Kenai man sentenced to 4 years prison for manslaughter

A Kenai man has been sentenced to four years in prison for dealing drugs that led to the death of a Soldotna-area man in 2015.

Richard Paul Morrison, 38, received a sentence of four years for manslaughter by controlled substance in Kenai Superior Court during a Thursday hearing. He will serve the sentence consecutively to the 63 months he received for a federal court conviction in September related to dealing methamphetmines and heroin.

Morrison was initially arrested in January 2016 on the drug charges after a multi-agency investigation. The state case was a separate incident, for which he was arrested and charged in June 2016. The charges stated that Soldotna resident Jeremy Vandever had died of a drug overdose in December 2015, directly related to methadone Morrison gave him.

As part of a plea deal in relation to the federal charges, Morrison agreed to plead guilty to the manslaughter charge and avoid a trial. Superior Court Judge Anna Moran handed down the sentence Thursday, a week after Morrison formally changed his plea.

Morrison, who attended the hearing telephonically from the Anchorage Jail, did not make any statements during the sentencing.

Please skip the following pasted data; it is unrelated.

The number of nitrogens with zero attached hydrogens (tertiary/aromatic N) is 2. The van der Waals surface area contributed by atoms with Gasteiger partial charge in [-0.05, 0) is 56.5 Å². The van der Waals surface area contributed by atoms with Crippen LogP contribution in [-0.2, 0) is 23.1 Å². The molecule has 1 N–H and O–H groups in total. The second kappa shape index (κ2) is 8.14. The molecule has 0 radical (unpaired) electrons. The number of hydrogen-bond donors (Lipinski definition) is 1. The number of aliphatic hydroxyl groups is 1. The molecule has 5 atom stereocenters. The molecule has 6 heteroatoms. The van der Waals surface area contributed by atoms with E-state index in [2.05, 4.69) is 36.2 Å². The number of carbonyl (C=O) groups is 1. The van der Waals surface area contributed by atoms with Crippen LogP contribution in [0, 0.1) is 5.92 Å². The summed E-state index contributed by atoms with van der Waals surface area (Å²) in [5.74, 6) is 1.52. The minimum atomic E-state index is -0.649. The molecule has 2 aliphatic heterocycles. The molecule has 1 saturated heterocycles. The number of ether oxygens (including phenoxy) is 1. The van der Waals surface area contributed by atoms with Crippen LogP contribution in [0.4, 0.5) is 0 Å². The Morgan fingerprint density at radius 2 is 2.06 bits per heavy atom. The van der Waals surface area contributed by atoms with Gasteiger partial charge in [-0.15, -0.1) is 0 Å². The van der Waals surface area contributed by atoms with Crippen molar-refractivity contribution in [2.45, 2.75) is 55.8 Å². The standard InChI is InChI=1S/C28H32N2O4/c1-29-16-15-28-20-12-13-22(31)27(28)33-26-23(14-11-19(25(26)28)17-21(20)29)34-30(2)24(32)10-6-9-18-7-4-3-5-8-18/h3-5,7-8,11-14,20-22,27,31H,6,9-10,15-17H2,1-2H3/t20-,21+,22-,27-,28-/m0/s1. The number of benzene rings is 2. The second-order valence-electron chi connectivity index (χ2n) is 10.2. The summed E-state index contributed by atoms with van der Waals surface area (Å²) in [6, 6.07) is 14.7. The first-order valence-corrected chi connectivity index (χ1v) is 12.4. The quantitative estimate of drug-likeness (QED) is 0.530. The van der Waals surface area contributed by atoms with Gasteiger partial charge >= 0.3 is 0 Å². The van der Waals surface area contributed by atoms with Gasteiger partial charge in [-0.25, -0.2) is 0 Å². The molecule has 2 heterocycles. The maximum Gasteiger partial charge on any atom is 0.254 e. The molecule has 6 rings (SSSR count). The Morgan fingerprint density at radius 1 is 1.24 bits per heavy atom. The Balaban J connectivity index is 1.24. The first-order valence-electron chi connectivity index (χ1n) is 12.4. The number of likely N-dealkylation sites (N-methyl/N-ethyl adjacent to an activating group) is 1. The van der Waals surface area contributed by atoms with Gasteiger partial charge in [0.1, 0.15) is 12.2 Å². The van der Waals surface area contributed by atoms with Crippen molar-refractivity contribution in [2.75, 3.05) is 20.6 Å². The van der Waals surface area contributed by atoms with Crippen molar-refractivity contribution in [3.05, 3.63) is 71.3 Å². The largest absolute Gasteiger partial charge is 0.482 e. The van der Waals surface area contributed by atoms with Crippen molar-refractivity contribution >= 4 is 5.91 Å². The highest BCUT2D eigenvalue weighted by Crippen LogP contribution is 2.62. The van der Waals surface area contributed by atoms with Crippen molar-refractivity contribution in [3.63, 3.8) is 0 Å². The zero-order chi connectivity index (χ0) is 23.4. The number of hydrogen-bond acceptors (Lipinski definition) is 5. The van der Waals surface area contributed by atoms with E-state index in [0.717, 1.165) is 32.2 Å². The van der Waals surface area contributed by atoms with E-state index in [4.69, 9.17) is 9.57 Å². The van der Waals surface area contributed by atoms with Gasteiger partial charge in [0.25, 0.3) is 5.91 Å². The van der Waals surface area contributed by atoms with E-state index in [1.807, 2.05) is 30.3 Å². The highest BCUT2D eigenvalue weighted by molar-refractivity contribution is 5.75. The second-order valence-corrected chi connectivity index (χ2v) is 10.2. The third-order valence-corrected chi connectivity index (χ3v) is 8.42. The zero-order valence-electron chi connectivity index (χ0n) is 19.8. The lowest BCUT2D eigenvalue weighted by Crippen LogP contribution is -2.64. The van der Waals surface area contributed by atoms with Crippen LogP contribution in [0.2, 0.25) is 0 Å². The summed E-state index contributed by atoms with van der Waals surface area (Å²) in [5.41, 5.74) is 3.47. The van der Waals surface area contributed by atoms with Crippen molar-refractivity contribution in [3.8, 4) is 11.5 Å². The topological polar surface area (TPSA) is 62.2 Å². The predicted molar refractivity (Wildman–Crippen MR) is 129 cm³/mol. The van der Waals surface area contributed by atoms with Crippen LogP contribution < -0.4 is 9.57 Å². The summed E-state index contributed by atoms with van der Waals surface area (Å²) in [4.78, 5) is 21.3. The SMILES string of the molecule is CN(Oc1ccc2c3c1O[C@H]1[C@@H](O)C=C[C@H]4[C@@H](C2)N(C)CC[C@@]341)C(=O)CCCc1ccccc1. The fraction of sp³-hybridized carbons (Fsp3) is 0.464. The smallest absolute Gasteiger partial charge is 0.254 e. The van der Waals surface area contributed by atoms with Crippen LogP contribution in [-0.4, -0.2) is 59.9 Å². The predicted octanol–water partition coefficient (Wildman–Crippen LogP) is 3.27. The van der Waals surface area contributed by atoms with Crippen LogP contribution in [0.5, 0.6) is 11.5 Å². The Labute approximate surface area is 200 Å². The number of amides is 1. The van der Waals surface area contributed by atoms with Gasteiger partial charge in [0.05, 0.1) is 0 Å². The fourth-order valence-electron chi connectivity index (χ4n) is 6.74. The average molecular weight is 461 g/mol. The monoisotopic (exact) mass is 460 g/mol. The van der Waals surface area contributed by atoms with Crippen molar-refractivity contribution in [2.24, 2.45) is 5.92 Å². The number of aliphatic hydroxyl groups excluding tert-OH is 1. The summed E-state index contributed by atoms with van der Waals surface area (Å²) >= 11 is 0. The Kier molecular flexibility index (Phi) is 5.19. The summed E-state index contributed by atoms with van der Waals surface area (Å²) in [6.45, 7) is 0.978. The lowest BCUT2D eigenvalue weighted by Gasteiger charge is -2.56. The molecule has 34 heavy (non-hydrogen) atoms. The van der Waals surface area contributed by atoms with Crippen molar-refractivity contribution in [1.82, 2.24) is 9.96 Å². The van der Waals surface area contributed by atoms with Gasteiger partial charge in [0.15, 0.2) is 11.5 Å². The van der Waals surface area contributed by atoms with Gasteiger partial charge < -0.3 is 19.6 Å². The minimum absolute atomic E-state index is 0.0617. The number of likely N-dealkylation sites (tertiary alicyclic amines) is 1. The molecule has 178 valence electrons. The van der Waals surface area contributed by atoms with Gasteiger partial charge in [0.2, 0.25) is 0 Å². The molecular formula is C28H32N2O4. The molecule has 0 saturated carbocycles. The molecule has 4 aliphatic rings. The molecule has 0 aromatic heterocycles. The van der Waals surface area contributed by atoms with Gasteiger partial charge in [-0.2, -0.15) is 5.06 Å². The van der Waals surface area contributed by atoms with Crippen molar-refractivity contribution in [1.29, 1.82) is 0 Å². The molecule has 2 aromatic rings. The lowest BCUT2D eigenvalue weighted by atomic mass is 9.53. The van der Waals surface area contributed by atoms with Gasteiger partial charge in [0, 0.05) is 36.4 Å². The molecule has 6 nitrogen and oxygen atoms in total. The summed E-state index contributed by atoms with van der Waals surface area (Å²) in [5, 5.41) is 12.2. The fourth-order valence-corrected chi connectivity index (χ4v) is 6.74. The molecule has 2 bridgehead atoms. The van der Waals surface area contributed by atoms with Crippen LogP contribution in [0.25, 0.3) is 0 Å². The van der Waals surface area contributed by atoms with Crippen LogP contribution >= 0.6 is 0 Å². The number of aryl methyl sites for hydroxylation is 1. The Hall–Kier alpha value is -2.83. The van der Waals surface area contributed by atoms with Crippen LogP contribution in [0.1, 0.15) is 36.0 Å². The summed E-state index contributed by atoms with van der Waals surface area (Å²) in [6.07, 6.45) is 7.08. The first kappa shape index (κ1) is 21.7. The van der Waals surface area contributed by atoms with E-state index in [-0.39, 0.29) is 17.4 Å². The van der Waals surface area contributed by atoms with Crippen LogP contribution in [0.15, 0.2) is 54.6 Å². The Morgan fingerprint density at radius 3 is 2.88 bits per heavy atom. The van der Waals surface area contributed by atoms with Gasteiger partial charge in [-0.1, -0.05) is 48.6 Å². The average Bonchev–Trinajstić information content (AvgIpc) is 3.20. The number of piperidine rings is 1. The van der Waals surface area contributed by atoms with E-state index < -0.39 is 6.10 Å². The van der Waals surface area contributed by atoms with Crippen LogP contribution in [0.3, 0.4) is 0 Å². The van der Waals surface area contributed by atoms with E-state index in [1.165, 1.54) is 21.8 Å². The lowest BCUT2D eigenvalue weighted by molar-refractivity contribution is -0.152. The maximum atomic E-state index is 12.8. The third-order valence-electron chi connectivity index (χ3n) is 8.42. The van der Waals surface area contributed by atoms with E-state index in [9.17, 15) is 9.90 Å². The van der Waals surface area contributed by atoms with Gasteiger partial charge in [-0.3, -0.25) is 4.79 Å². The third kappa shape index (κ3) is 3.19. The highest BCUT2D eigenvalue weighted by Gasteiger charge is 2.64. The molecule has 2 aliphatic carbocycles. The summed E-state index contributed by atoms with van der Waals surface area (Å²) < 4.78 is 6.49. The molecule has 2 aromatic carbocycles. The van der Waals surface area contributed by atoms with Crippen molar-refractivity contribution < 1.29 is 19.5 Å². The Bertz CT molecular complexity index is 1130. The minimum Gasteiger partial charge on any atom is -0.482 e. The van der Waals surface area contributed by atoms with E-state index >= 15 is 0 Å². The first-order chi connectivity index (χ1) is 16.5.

Morrison’s attorney from the public defender’s office, Joe Montague, said at the hearing Morrison and Vandever were friends and that he is “extremely remorseful” about Vandever’s death. Morrison completed most of a drug rehabilitation program before he was arrested in June, he said.

“(Drug abuse) is one of the things the community is dealing with on a community-wide basis,” he said.

During the hearing, the Vandever’s widow said she hoped Morrison could take this opportunity to change. Moran read a letter from Morrison’s substance abuse counselor, saying he had behaved well in rehabilitation and completed the majority of his program. She said she hoped he would take this opportunity to turn his life around.

“Chemical and substance abuse is of epidemic proportions here on the Kenai,” she said. “….This is one of the consequences of substance abuse — they don’t know what they’re getting, what they’re taking … (here) we have an incredibly tragic circumstance between two friends.”

Morrison received four years in prison and is eligible for jail time credit for the time he spent in rehabilitation.

Reach Elizabeth Earl at elizabeth.earl@peninsulaclarion.com.

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